President Trump reported hundreds of millions of dollars in income Friday in financial disclosure forms that shed more light on his vast business holdings.
At his golf courses alone, Trump reported $288 million in income in the past year. That includes $19.8 million from his club in Bedminster, New Jersey, where he has spent some weekends as president.
Trump reported $37.2 million in income in the past year from Mar-a-Lago, the private Florida resort where Trump hosted the president of China and ordered missile strikes against Syria. The club has doubled its membership fee in the past year.
The Mar-a-Lago income figure was $7.4 million higher than on his previous financial disclosure filing, in May 2016.
Trump reported $19.7 million in income through mid-April at his luxury Washington hotel, which has been a center of concerns about conflict of interest because of the possibility that foreign governments can curry favor with the president by booking rooms there. The hotel opened in September.
The president reported up to $7 million in book royalties, including $1 million to $5 million from his book “Great Again: How to Fix Our Crippled America.” He reported nearly $11 million from the Miss Universe pageant and an $84,000 pension from the Screen Actors Guild.
Trump has said that he sold all his stock holdings in June 2016 to avoid conflicts of interest. He later said he did so because it was improper to own stocks “when I’m making deals for this country that maybe will affect one company positively and one company negatively.”
The disclosure form appeared to confirm that he had sold those stock holdings. It did include income from capital gains and dividends, presumably before the stock sales.
The document makes reference to a sizable loan, between $5 million and $25 million, from UBS Real Estate Investments. The loan had an interest rate of 6.18%. Trump refinanced it with Ladder Capital at a much lower rate of 4.05%.
Overall, Trump reported liabilities of at least $311 million — mortgages and loans. But the number could be much higher because he was required only to report a range in value for each loan.
Of the 16 loans he reported, five were worth more than $50 million each; one is worth between $25 million and $50 million; and seven were worth between $5 million and $25 million apiece. Another three loans combined were worth less than $1 million.
The form, released by the Office of Government Ethics, reflects the president’s investments, other assets, income, retirement accounts and other holdings.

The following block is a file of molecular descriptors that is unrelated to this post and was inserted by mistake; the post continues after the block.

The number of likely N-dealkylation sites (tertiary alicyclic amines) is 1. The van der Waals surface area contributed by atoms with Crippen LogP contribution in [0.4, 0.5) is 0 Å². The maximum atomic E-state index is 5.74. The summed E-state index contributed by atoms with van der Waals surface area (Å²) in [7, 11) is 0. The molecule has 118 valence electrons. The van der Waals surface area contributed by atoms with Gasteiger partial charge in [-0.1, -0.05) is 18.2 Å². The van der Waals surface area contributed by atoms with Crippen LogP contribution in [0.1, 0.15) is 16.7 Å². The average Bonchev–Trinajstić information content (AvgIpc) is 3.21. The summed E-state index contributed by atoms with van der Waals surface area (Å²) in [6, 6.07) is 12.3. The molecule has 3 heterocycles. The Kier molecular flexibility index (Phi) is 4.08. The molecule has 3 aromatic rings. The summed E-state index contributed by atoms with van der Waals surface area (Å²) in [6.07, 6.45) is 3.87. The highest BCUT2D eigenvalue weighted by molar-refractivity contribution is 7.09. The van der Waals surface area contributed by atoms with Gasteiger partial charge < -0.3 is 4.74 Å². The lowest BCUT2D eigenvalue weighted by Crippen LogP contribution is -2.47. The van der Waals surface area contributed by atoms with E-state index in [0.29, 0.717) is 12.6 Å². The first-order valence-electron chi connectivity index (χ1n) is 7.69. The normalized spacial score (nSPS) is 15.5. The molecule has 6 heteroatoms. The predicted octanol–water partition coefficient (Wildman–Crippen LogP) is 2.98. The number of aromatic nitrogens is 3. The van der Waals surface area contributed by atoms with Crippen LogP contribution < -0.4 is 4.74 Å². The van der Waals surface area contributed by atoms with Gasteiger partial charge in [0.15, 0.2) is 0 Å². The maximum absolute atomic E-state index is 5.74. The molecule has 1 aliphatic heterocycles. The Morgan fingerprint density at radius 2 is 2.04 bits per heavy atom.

It is different from a federal tax return, which Trump has refused to make public and which would reveal much more about his business and financial dealings, including foreign business ties, both direct and indirect.
Federal law did not require Trump to file a new financial disclosure until next year, said Ken Gross, a Washington lawyer who has advised business executives and political appointees on finances and ethics.
“It’s particularly important that he made the voluntary filing in view of the fact we don’t have tax returns,” Gross said.
The White House said in a statement that Trump “welcomed the opportunity” to file the form “voluntarily.”
Norman Eisen, a Brookings Institution visiting fellow and former ethics lawyer for President Barack Obama, said the document is missing a great deal of valuable information.
“We still don’t know the extent or sources of foreign emoluments, the identity of all his investors, partners and financial actors involved in his businesses, the purchasers, including possibly foreign ones of his condos and other properties,” Eisen said.
Eisen is chairman of an organization involved in two lawsuits against Trump over foreign payments to his businesses, which the plaintiffs say violate a constitutional clause prohibiting the president from accepting foreign gifts, or emoluments.
Trump last released information about his finances in May 2016, as a candidate. It showed Trump was worth at least $1 billion.
Trump refused to sell his business holdings as president, as experts in government ethics urged him to do. Instead, he transferred them into a trust in his name. Any business profits will ultimately accrue to him when he leaves office.